Bipolar disorder is a mental health condition classified as one of the mood disorders. It causes people to swing from one extreme mood to the other. Sometimes children with bipolar disorder have a manic phase where they feel happy, invincible or high. While other times, they feel extremely sad or uninterested, this is a depressive phase.
Signs of manic episodes include:
- Hyperactivity, restless and impulsive behaviours. They seem to have more energy than usual and struggle to sit still. They jump around and do things without thinking it through.
- The belief that they are superheroes. For example, a child that thinks he is superman may jump from the balcony to fly. If you try to convince them otherwise, they get angry with you.
- Aggressive or violent behaviour. They may start fights with people bigger than themselves.
- Reckless and risky behaviours like drug use, sexual misbehaviour or extravagant spending.
- Rapidly changing interests or new hobbies that they spend unusually long hours doing.
- Reduced need for sleep. They can go for several days without sleeping.
- They keep on talking and find it difficult to stop.
Signs of depressive episodes include:
- Persistent low mood or sadness for at least two weeks.
- Lack of interest in their hobbies or friends.
- Thoughts of suicide or even attempts at harming themselves.
- Loss of appetite or eating substantial amounts of food at once.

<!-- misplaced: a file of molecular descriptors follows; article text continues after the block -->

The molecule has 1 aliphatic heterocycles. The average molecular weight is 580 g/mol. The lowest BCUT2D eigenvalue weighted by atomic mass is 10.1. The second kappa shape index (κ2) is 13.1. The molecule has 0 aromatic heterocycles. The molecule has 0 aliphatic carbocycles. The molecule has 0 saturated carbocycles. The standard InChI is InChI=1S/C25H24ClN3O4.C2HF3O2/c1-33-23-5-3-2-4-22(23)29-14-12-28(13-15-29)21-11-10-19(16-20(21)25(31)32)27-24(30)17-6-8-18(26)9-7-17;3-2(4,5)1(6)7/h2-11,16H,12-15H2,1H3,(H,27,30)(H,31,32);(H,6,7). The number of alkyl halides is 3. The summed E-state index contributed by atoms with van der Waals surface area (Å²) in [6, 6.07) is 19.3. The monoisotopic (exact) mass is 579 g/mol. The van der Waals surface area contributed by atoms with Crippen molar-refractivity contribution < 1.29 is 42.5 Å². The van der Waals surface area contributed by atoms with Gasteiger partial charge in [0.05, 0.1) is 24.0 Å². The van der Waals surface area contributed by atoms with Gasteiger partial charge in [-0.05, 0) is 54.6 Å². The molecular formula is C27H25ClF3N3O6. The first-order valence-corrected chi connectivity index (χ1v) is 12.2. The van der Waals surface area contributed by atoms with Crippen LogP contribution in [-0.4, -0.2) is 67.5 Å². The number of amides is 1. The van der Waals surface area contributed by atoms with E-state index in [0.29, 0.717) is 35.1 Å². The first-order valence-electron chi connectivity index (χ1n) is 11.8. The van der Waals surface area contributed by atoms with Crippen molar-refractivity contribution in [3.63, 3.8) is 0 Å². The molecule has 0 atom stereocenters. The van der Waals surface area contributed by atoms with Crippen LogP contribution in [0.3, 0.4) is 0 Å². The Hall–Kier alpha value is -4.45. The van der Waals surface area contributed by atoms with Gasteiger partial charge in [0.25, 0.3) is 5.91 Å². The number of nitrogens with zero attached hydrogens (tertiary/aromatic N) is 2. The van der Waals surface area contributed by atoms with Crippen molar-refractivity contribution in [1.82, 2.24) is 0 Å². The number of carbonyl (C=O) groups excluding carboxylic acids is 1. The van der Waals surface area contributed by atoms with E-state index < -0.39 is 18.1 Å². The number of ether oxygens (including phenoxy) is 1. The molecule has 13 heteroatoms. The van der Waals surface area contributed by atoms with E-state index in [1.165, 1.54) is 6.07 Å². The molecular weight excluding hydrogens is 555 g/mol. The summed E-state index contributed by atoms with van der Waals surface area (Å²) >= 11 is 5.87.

- Easily irritated or annoyed.
- Sleeping during the day and/or not sleeping at night.
The following are ways to make life with bipolar disorder easier for your child:
- Speak to a child psychologist: the first visit will help you get a proper diagnosis and treatment plan. During the following visits, you want to build a partnership for your child's well-being.
- Take this condition seriously: it is not a curse or a spiritual problem. Bipolar disorder is real, and you should treat it with as serious as physical illness. Learn about this condition to help you care for your child and understand how this condition affects them.
- Monitor their drugs: ensure they are take their medicines as prescribed by your healthcare provider. You may need to give it to them directly even in their teenage years. Keep a diary to record any side-effects of their drugs and their mood changes.
- Therapy can help your child manage reckless behaviour and anger better. They'll learn techniques for calming down too. Family therapy will help you and other family members learn how to care for your child and resolve conflicts.
- Have boundaries: let them know what behaviours are unacceptable and what the consequences of doing these things are. Always wait till the child is calm to deliver these consequences.
- Manage your feelings: caring for a child with bipolar disorder can be both physically and emotionally tasking. You can speak to a therapist or join a support group to help you manage your emotions better.
- Inform your child's siblings: explain why there are differences in how you treat them. Involving them will help prevent feelings of jealousy or resentment between the siblings.
- Inform teachers, school management and other people about your child's condition: this information will allow them to report on your child's mood changes and help to accommodate their needs.
It is possible to manage bipolar disorder well in children with therapy and medications. However, you should know that there is no cure. The treatment is long-term. Ensure that they do not stop their medication suddenly, even when they are doing better. While this condition can run in some families, not all children will have it. It is not contagious and so you should not isolate your child because of their condition. Children with this disorder can go to school, work and live normal lives.